In the middle of Montréal, walking up Avenue McGill College toward the Mountain, you can't help but run into the 65-person polyurethane sculpture "La Foule Illuminée" ("The Illuminated Crowd"). Sculpted by Franco-British artist Raymond Mason, this public art has stood in front of the BNP/Laurentian Bank Tower since the mid-1980s.
In the words of the artist: “A crowd has gathered, facing a light, an illumination brought about by a fire, an event, an ideology—or an ideal. The strong light casts shadows, and as the light moves toward the back and diminishes, the mood degenerates; rowdiness, disorder and violence occur, showing the fragile nature of man. Illumination, hope, involvement, hilarity, irritation, fear, illness, violence, murder and death—the flow of man’s emotion through space.”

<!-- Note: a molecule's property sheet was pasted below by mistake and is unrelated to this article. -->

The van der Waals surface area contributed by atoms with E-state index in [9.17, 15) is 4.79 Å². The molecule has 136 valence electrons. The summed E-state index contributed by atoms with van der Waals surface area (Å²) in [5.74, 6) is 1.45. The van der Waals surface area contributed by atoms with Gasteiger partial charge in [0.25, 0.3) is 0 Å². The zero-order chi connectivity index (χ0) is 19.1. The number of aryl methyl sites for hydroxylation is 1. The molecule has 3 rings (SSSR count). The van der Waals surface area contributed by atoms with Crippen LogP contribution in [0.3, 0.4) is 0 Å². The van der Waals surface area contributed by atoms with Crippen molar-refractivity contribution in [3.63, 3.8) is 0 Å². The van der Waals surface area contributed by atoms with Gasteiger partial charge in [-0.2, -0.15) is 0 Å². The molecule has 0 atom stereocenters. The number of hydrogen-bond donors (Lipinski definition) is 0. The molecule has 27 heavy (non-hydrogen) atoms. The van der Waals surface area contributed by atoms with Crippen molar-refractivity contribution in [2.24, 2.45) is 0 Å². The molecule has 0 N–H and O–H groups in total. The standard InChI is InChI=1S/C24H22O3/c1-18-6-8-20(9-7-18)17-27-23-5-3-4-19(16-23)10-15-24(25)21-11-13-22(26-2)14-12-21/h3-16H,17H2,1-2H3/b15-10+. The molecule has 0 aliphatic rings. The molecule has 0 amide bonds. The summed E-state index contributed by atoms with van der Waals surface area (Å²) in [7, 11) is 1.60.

Get up close, eye-to-eye with some of the details, and you'll see why this sculpture still generates both controversy and bemusement in the middle of this vibrant city.